The Meadow of San Isidro on his Feast Day

Francisco Goya
Keywords: MeadowSanIsidroFeastDay

Work Overview

The Meadow of San Isidro on his Feast Day
Francisco Goya
Original Title: La Pradera de San Isidro en su día de fiesta
Date: 1788
Style: Romanticism
Genre: genre painting
Media: oil, canvas
Dimensions: 94 x 44 cm
Museo del Prado, Madrid

This was one of the sketches for a tapestry cartoon that was never executed, due to the death of Charles III, who had commissioned them. It was among the sketches sold to the Duke of Osuna in 1799. The scene represents the most popular festival in the Madrid calendar, which is still celebrated on 15 May, the feast day of the city's patron saint, Isidore the Labourer. In a letter to his friend Zapater in Saragossa, Goya wrote of the difficulties of such a subject especially as he had to finish this painting by the saint's day 'with all the bustle of the court'. It is in fact a rare example of a landscape by Goya, taken from the far side of the Manzanares River with the city's landmarks on the horizon, and in the foreground the crowds amusing themselves as at a fair, the pilgrims hard to distinguish among the animated crowds.

Goya's viewpoint must have been the Hermitage of San Isidro, the goal of the pilgrimage. The building in Goya's painting (also designed as a sketch for a tapestry cartoon), is still preserved, marking the spot where the saint struck a well of water with healing powers. On a tiny scale, Goya has included the pilgrims lining up to enter the church, a picnic scene and a group at the miraculous well. Many years later Goya was to decorate the walls of his country house, the Quinta del Sordo, built not far from the Hermitage, with a nightmare vision of A Pilgrimage to San Isidro.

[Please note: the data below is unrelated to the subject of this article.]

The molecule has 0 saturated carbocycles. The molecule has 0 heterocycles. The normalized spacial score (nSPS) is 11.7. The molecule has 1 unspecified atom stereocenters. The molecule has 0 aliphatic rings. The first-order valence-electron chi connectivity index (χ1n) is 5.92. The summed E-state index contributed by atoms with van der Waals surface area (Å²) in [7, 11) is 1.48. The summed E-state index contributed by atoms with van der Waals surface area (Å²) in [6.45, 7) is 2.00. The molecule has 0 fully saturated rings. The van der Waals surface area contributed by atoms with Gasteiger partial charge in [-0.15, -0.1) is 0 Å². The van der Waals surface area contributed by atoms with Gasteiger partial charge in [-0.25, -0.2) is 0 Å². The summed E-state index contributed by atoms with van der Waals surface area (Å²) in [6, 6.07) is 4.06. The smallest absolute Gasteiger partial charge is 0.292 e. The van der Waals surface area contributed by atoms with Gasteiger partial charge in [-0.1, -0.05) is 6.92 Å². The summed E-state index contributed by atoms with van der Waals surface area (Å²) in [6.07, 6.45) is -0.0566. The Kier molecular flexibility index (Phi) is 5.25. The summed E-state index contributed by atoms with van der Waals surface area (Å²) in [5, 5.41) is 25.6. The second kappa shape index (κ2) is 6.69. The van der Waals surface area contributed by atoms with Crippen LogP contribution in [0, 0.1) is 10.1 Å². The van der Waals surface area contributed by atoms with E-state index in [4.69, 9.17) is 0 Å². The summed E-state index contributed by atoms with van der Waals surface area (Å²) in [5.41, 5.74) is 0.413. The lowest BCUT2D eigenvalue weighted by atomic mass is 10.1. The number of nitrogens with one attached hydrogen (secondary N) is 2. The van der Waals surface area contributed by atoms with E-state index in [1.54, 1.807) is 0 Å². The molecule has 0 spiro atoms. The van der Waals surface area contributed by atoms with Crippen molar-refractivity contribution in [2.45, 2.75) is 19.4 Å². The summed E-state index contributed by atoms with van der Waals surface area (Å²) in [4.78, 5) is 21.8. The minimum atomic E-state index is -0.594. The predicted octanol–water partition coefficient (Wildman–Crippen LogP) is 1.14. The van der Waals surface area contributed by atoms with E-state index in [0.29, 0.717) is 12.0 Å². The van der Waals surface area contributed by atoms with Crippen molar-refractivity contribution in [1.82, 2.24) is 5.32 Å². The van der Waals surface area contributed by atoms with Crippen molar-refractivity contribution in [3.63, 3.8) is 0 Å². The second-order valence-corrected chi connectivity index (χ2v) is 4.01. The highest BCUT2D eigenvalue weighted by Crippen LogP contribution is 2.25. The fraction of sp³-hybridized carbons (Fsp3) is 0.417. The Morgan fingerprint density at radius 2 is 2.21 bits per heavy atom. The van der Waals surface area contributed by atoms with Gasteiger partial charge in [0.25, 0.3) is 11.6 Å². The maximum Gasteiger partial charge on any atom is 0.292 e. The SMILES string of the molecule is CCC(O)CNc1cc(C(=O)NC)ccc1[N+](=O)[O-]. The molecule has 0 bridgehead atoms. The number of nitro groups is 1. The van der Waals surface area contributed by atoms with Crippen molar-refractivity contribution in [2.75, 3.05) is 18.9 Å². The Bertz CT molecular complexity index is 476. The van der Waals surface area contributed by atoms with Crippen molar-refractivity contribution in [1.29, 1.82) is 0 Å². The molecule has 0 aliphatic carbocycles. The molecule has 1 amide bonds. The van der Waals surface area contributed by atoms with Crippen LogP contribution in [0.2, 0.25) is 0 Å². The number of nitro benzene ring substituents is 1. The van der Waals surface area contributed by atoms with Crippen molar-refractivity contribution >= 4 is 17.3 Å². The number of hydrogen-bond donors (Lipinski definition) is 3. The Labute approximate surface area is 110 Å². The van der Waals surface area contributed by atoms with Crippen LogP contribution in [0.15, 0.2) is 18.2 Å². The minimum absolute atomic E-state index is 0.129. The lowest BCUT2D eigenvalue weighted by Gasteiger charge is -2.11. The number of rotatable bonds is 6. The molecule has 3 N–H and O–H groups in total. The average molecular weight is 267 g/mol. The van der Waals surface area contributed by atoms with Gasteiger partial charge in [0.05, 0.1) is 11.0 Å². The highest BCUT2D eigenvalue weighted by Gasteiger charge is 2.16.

Goya never actually painted the cartoon for this scene, which is one of his masterpieces, and the most popular of a series intended for the bedroom of the infantas in Madrid's El Pardo Palace. The project was suspended following the death of Carlos III. Here, the painter manages to capture the sensation of life and the hustle and bustle of a crowd sitting in the meadow. The landscape opens onto the Manzanares River and the background offers a panoramic view of Madrid, where the beauty of light and color are joined by the precision of the topography, including the huge buildings of the Royal Palace and the Seminary, as well as the large dome of the church of San Francisco el Grande, and other perfectly recognizable towers.